Shivani Poddar, Engineering Lead at Google, gave this presentation at the Generative AI Summit.

In this article, we’re going to revisit the challenges that are present with generative AI prototypes today, and I’ll share three strategies to overcome them. 

Transforming GenAI prototypes into impactful solutions

There has been an explosion of GenAI applications. I was marveling at the sheer number of applications that there are in healthcare and other domains. 

I was just at a hackathon event in San Francisco, and within 24 hours, a set of 70 people came up with over 30 products. They summed up what the early, quick prototypes are like in GenAI. There’s a lot of duct tape, people are whipping up models, putting in some data, and sprinkling some UI on it.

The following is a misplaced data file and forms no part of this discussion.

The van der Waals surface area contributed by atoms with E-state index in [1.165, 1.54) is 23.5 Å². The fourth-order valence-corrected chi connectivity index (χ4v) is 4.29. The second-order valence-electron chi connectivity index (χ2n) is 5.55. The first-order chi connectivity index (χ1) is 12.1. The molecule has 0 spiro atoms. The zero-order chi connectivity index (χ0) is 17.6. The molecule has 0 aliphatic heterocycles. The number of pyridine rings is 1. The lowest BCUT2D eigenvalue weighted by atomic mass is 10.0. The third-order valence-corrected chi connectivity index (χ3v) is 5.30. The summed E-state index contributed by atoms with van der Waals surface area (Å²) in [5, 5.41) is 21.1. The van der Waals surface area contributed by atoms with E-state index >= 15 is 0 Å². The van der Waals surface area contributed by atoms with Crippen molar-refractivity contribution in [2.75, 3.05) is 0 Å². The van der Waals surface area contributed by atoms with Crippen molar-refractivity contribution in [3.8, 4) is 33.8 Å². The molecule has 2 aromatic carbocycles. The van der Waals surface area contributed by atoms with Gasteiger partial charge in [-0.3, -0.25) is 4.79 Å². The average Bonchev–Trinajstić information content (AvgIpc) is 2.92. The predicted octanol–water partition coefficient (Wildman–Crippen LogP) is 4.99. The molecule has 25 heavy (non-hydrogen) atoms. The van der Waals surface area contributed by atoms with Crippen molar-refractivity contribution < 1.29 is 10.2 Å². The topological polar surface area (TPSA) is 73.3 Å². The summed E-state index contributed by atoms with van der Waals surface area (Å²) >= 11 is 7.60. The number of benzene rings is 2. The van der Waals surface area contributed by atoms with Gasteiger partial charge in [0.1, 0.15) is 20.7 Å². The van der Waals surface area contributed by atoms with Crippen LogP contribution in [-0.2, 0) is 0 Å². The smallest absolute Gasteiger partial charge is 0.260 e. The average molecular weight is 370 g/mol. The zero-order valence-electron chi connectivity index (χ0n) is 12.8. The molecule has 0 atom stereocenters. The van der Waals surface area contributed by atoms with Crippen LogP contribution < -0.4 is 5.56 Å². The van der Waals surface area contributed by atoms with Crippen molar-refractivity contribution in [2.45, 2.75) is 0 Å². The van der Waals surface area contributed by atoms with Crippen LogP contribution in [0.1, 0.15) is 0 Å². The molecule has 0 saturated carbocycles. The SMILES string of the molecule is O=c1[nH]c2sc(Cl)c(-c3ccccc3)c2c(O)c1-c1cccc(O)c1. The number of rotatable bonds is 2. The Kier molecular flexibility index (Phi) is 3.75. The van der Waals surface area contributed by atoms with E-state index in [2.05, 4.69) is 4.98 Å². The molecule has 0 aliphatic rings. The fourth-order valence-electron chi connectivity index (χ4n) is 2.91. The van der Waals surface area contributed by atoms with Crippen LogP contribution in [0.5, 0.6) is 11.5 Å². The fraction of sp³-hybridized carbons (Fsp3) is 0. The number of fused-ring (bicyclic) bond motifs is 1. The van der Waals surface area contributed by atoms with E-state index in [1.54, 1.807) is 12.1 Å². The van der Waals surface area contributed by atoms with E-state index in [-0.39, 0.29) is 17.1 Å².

My hope is that we can understand the journey that takes these products into something that you and I will use in the future. 

So, now that you know that the challenges in GenAI are real, products are everywhere and they’re duct-taped together, how do we overcome these challenges? 

I want you to remember three steps:

  • Define and design
  • Measure and metrify
  • Innovate and iterate 

So, let's get into it. 

3 strategies for overcoming GenAI challenges

Define and design 

What do we mean by define and design? Often in our excitement of building new products, we forget to carefully think through our ultimate use cases, our ultimate users, and our ultimate product definitions. 

If my product is summarizing medical notes for a physician, I have to make sure that my model is factual. It's not hallucinating, and it's reliable for the end user.